After 10 workers at a Burgerville restaurant in Portland pinned “Abolish Ice” and “No one is illegal” buttons on their clothing in August, the Pacific Northwest fast-food chain quickly put in writing a policy banning any personal or political messages on uniforms. The issue made national news.
When the workers refused to remove the buttons advocating elimination of the Immigrations and Customs Enforcement Office, company managers sent them home, according to a Sept. 9 national article in The Hill. The workers wore the buttons in silent protest of President Trump’s immigration policies and support for Democratic politicians campaigning for dissolution of ICE. Even though the workers were sent home, they were later provided back-pay for time lost.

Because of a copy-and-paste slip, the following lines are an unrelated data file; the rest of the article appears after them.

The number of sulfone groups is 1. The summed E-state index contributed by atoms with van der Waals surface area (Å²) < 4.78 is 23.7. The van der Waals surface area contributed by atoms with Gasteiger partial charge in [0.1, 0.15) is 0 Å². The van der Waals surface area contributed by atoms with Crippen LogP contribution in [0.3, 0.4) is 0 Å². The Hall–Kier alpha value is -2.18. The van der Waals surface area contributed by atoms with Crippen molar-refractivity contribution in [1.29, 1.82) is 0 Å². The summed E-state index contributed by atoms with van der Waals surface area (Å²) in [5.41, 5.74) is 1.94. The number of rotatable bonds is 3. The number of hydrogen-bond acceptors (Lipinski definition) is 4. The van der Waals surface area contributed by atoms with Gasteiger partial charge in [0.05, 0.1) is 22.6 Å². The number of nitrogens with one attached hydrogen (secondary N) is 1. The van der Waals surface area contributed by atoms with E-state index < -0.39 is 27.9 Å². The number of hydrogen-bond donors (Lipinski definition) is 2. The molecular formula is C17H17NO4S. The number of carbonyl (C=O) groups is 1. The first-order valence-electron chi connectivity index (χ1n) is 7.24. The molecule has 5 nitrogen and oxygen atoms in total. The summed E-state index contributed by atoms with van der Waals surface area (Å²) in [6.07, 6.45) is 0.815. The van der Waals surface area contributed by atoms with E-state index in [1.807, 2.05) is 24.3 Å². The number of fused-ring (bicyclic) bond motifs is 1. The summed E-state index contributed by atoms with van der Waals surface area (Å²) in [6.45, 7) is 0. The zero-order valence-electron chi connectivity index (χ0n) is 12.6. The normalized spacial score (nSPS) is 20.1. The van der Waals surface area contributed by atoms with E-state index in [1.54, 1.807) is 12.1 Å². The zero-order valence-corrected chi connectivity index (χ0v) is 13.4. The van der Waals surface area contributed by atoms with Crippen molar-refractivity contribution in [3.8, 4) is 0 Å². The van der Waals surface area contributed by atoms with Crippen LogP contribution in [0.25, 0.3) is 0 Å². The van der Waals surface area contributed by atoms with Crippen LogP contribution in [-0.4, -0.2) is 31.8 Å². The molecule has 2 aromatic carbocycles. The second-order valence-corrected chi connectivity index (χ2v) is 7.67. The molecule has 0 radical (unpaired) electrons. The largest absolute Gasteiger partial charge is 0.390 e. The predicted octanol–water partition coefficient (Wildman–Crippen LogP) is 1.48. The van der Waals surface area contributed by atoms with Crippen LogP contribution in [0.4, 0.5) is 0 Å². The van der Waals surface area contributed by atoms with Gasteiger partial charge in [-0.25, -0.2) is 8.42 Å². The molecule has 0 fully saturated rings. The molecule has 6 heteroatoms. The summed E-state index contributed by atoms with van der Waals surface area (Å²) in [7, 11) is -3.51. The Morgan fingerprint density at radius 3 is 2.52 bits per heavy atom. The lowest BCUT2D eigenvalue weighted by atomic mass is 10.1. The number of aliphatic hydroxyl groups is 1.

According to the Burgerville Union Facebook page the recent corporate policy change also included a new policy allowing workers to include their gender pronouns on their name tags.
Customers complained about the buttons, according to Liz Graham, Burgerville’s human resources director. She told The Oregonian that some employees also felt uncomfortable when the buttons drew unwanted attention to them.
The protest triggered Burgerville officials to put in writing its longstanding verbal policy against wearing personal and political buttons on their uniforms so the restaurants create a “universally welcoming and inclusive environment.”
The new rule takes effect Sept. 13.
Burgerville employees made history last spring when they formed the first fast-food workers’ union, the Burgerville Workers Union. Critics point out that it is interesting that one of the first acts of Burgerville’s new union members would have the effect of abolishing another union organization.